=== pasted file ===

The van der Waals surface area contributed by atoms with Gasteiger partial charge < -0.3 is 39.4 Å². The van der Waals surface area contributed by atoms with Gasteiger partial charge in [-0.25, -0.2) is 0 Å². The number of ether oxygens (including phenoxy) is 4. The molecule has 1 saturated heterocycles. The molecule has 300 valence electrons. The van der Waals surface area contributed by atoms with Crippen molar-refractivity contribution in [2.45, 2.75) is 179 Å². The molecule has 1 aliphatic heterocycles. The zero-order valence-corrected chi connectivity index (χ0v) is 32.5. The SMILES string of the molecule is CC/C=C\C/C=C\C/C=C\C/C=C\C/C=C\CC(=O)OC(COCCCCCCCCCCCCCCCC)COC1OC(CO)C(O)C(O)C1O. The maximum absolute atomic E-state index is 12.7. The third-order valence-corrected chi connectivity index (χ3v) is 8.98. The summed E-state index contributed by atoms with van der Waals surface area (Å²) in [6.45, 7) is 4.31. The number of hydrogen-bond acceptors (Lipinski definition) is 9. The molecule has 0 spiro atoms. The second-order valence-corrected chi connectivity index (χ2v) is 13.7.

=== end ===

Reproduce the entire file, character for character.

The van der Waals surface area contributed by atoms with Gasteiger partial charge < -0.3 is 39.4 Å². The van der Waals surface area contributed by atoms with Gasteiger partial charge in [-0.25, -0.2) is 0 Å². The number of ether oxygens (including phenoxy) is 4. The molecule has 1 saturated heterocycles. The molecule has 300 valence electrons. The van der Waals surface area contributed by atoms with Crippen molar-refractivity contribution in [2.45, 2.75) is 179 Å². The molecule has 1 aliphatic heterocycles. The zero-order valence-corrected chi connectivity index (χ0v) is 32.5. The SMILES string of the molecule is CC/C=C\C/C=C\C/C=C\C/C=C\C/C=C\CC(=O)OC(COCCCCCCCCCCCCCCCC)COC1OC(CO)C(O)C(O)C1O. The maximum absolute atomic E-state index is 12.7. The third-order valence-corrected chi connectivity index (χ3v) is 8.98. The summed E-state index contributed by atoms with van der Waals surface area (Å²) in [6.45, 7) is 4.31. The number of hydrogen-bond acceptors (Lipinski definition) is 9. The molecule has 0 spiro atoms. The second-order valence-corrected chi connectivity index (χ2v) is 13.7.